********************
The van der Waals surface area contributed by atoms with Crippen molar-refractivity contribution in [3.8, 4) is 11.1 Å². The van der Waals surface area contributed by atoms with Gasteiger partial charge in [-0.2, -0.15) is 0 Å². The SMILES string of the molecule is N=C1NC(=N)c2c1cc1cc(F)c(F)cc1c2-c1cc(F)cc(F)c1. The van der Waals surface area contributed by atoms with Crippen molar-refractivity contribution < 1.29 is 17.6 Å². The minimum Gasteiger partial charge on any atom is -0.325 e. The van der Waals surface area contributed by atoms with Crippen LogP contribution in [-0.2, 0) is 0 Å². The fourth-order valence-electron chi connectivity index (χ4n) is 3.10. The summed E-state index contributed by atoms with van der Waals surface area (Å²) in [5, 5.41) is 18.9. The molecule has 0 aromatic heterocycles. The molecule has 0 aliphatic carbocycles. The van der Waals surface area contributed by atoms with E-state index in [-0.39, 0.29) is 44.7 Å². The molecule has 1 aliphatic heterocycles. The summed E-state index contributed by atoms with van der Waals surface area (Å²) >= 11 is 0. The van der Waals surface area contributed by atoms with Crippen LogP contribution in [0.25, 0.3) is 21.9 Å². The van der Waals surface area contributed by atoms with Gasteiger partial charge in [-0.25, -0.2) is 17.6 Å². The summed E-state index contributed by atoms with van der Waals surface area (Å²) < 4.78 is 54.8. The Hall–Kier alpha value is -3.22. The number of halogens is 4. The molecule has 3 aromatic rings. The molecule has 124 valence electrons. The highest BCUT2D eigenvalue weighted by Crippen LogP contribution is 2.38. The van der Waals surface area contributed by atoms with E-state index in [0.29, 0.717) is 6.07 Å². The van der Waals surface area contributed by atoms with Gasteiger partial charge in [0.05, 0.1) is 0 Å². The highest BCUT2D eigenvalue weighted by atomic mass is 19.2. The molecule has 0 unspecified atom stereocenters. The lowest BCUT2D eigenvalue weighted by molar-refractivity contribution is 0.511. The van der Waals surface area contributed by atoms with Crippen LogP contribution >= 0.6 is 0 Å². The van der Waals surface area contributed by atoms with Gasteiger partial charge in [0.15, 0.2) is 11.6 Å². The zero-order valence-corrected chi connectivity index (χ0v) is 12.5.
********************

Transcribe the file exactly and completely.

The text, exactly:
The van der Waals surface area contributed by atoms with Crippen molar-refractivity contribution in [3.8, 4) is 11.1 Å². The van der Waals surface area contributed by atoms with Gasteiger partial charge in [-0.2, -0.15) is 0 Å². The SMILES string of the molecule is N=C1NC(=N)c2c1cc1cc(F)c(F)cc1c2-c1cc(F)cc(F)c1. The van der Waals surface area contributed by atoms with Crippen molar-refractivity contribution < 1.29 is 17.6 Å². The minimum Gasteiger partial charge on any atom is -0.325 e. The van der Waals surface area contributed by atoms with Crippen LogP contribution in [-0.2, 0) is 0 Å². The fourth-order valence-electron chi connectivity index (χ4n) is 3.10. The summed E-state index contributed by atoms with van der Waals surface area (Å²) in [5, 5.41) is 18.9. The molecule has 0 aromatic heterocycles. The molecule has 0 aliphatic carbocycles. The van der Waals surface area contributed by atoms with E-state index in [-0.39, 0.29) is 44.7 Å². The molecule has 1 aliphatic heterocycles. The summed E-state index contributed by atoms with van der Waals surface area (Å²) >= 11 is 0. The van der Waals surface area contributed by atoms with Crippen LogP contribution in [0.25, 0.3) is 21.9 Å². The van der Waals surface area contributed by atoms with Gasteiger partial charge in [-0.25, -0.2) is 17.6 Å². The summed E-state index contributed by atoms with van der Waals surface area (Å²) < 4.78 is 54.8. The Hall–Kier alpha value is -3.22. The number of halogens is 4. The molecule has 3 aromatic rings. The molecule has 124 valence electrons. The highest BCUT2D eigenvalue weighted by Crippen LogP contribution is 2.38. The van der Waals surface area contributed by atoms with E-state index in [0.29, 0.717) is 6.07 Å². The van der Waals surface area contributed by atoms with Gasteiger partial charge in [0.05, 0.1) is 0 Å². The highest BCUT2D eigenvalue weighted by atomic mass is 19.2. The molecule has 0 unspecified atom stereocenters. The lowest BCUT2D eigenvalue weighted by molar-refractivity contribution is 0.511. The van der Waals surface area contributed by atoms with Crippen LogP contribution >= 0.6 is 0 Å². The van der Waals surface area contributed by atoms with Gasteiger partial charge in [0.15, 0.2) is 11.6 Å². The zero-order valence-corrected chi connectivity index (χ0v) is 12.5.